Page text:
It is time for health professionals to step up and lead to ensure a sustainable environment and health, according to one of Australia’s leading medical practitioners and researchers.
Writing in the Medical Journal of Australia, of which he is Editor-in-Chief, Laureate Professor Nick Talley AC said 2020 was fast becoming the year planetary crises, from global warming and the unprecedented bushfire season in Australia, to the COVID-19 pandemic.
“Overwhelming evidence points to a warming planet because of human activity and to the potential for very severe adverse health consequences, including other infectious disease outbreaks, if prompt action is not taken now,” Professor Talley wrote.
“The recent unprecedented bushfire season may have shifted views about the potential for severe impacts of global warming on health, just as the unfolding health crisis with COVID-19 has highlighted how vulnerable our health systems are to new pathogens.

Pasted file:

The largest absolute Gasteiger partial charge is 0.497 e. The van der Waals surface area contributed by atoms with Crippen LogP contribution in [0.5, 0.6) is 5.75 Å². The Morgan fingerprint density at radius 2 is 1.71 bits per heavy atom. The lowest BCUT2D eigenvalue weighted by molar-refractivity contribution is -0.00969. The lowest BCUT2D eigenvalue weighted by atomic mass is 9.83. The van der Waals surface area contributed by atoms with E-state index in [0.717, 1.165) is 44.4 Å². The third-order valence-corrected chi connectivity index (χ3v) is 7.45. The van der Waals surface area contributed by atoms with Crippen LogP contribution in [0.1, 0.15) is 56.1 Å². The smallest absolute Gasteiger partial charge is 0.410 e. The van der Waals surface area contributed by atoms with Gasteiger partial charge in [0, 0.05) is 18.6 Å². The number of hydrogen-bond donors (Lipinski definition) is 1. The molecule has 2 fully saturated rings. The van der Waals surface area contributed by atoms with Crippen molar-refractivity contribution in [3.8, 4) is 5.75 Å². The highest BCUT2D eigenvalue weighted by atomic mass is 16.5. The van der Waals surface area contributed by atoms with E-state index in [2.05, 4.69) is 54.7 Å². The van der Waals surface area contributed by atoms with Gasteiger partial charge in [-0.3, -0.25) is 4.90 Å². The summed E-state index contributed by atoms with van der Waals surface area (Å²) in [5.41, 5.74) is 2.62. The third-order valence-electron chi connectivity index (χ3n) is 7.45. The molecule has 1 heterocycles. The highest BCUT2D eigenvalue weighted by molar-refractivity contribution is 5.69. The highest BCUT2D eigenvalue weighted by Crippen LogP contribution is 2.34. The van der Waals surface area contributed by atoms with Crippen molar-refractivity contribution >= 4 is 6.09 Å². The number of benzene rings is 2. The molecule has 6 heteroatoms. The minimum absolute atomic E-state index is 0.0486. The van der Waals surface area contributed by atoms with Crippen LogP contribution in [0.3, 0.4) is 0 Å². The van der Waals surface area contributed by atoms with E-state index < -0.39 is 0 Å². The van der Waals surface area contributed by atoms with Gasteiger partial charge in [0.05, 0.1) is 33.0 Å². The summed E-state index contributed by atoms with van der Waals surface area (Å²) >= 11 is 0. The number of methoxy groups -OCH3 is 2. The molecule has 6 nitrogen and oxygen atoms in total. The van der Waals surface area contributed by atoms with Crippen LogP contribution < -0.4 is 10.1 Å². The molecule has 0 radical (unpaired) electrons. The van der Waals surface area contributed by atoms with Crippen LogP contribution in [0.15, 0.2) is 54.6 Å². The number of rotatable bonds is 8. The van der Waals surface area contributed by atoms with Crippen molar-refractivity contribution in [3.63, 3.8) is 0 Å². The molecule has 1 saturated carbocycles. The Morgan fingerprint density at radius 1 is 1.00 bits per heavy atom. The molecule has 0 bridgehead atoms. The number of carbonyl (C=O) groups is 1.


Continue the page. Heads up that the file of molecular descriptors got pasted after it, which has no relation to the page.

“As individual health practitioners, we can each make a difference in terms of the carbon footprint.
“We can lead by example in our homes and practices and with how we travel. We can educate our patients and those we work with and train. And we can influence the health system we are a key part of too, for example, by working on strategies to drive down carbon emissions, waste and pollution from our hospitals.”
The time for complacency was over, he concluded.
“The status quo must end; it is time for health professionals to step up and lead on a sustainable environment and health. At the MJA we hope every health professional will work to do so with us.”
Read the full article, which leads MJA’s sustainability-themed issue.
The Medical Journal of Australia is a publication of the Australian Medical Association.